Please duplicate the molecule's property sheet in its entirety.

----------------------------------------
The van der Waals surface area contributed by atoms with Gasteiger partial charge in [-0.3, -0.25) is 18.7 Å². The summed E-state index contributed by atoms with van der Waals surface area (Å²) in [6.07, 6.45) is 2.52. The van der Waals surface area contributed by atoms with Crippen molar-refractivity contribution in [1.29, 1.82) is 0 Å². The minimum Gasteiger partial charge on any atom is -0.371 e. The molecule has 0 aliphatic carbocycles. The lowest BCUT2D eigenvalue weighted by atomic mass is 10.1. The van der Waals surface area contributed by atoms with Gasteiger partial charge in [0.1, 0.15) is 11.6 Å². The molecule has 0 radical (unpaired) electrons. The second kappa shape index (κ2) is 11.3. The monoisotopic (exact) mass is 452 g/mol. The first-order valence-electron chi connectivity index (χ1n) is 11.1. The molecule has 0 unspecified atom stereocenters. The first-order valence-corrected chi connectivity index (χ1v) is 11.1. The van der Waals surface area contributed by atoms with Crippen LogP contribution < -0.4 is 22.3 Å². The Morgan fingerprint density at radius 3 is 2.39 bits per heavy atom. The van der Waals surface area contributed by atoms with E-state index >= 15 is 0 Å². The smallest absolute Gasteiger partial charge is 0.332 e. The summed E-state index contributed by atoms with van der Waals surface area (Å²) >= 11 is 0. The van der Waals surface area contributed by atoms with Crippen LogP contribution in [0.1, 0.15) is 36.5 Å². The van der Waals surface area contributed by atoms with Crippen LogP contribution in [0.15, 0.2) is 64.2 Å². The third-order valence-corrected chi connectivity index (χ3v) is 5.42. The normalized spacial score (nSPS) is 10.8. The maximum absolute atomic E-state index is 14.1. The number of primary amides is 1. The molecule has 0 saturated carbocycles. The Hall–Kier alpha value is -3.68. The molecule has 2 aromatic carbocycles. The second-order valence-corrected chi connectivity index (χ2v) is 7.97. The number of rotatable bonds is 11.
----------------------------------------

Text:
The van der Waals surface area contributed by atoms with Gasteiger partial charge in [-0.3, -0.25) is 18.7 Å². The summed E-state index contributed by atoms with van der Waals surface area (Å²) in [6.07, 6.45) is 2.52. The van der Waals surface area contributed by atoms with Crippen molar-refractivity contribution in [1.29, 1.82) is 0 Å². The minimum Gasteiger partial charge on any atom is -0.371 e. The molecule has 0 aliphatic carbocycles. The lowest BCUT2D eigenvalue weighted by atomic mass is 10.1. The van der Waals surface area contributed by atoms with Gasteiger partial charge in [0.1, 0.15) is 11.6 Å². The molecule has 0 radical (unpaired) electrons. The second kappa shape index (κ2) is 11.3. The monoisotopic (exact) mass is 452 g/mol. The first-order valence-electron chi connectivity index (χ1n) is 11.1. The molecule has 0 unspecified atom stereocenters. The first-order valence-corrected chi connectivity index (χ1v) is 11.1. The van der Waals surface area contributed by atoms with Crippen LogP contribution < -0.4 is 22.3 Å². The Morgan fingerprint density at radius 3 is 2.39 bits per heavy atom. The van der Waals surface area contributed by atoms with E-state index >= 15 is 0 Å². The smallest absolute Gasteiger partial charge is 0.332 e. The summed E-state index contributed by atoms with van der Waals surface area (Å²) >= 11 is 0. The van der Waals surface area contributed by atoms with Crippen LogP contribution in [0.1, 0.15) is 36.5 Å². The van der Waals surface area contributed by atoms with Crippen LogP contribution in [0.15, 0.2) is 64.2 Å². The third-order valence-corrected chi connectivity index (χ3v) is 5.42. The normalized spacial score (nSPS) is 10.8. The maximum absolute atomic E-state index is 14.1. The number of primary amides is 1. The molecule has 0 saturated carbocycles. The Hall–Kier alpha value is -3.68. The molecule has 2 aromatic carbocycles. The second-order valence-corrected chi connectivity index (χ2v) is 7.97. The number of rotatable bonds is 11.